“Merely looking is not sufficient performance of the motorist’s duty to keep a proper lookout. It is his duty, unless some reasonable excuse or explanation for not seeing is shown, to see what is in plain view or obviously apparent, or the things which a person in the exercise of due care and caution would see under like or similar circumstances, and to be cognizant of them and utilize the information obtained to prevent injury to himself and others. He is not absolved from liability by a failure to see what he could have seen by the exercise of due diligence, but is chargeable with seeing what he should have seen, or that which is apparent or in plain view, or which he could have seen had he looked, or with knowledge of all that a prudent and vigilant operator would have seen.”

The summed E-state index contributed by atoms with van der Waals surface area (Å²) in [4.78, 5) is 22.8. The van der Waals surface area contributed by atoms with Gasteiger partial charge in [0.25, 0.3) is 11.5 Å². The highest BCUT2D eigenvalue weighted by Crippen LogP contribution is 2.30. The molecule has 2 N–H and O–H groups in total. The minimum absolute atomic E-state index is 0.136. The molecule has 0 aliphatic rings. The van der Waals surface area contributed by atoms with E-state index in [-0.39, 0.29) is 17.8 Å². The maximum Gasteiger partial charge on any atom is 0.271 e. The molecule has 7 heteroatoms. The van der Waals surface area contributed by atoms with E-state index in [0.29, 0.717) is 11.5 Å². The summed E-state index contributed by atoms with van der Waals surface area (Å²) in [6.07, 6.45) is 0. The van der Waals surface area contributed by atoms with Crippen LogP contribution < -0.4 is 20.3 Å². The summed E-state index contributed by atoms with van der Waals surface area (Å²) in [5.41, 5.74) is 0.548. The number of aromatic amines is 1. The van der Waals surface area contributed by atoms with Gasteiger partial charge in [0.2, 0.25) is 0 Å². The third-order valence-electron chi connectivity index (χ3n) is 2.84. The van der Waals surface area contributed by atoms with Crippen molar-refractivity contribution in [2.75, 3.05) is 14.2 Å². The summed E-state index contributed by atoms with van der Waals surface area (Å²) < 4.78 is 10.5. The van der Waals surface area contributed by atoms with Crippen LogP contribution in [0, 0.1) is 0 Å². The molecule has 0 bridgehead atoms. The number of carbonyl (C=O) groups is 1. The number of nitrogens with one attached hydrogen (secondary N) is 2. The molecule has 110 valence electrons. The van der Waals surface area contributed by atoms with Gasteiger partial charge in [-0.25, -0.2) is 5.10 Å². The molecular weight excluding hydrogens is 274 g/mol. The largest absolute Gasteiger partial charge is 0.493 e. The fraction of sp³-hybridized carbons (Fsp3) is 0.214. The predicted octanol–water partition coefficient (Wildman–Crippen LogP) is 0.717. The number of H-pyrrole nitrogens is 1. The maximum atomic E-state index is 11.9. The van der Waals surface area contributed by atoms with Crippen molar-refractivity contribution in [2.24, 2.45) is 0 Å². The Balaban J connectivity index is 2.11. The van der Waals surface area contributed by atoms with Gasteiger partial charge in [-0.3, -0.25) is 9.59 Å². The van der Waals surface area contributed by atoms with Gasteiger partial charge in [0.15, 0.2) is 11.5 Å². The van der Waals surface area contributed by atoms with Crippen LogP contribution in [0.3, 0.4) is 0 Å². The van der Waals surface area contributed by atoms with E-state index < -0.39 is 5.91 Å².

In Gregware v. Poliquin, 135 Me. 139, 190 A. 811, 813, the court said: “This court has repeatedly called attention to the settled and salutory rule that an automobile driver is bound to use his eyes and to see seasonably that which is open and apparent and govern himself suitably. Whenever it is the duty of a person to look for danger, mere looking will not suffice. One is bound to see what is obviously apparent. If the failure of a motor vehicle operator to see that which by the exercise of reasonable care he should have seen is the proximate cause of an injury to another, he is liable in damages for his negligence.”
And in Bramley v. Dilworth, 6 Cir., 274 F. 267, 272, the court said: “He (the defendant) was not only required to look, but he must look in such an intelligent and careful manner as will enable him to see the things which a person in the exercise of ordinary care and caution, for his own safety and the safety of others, would have seen under like circumstances.”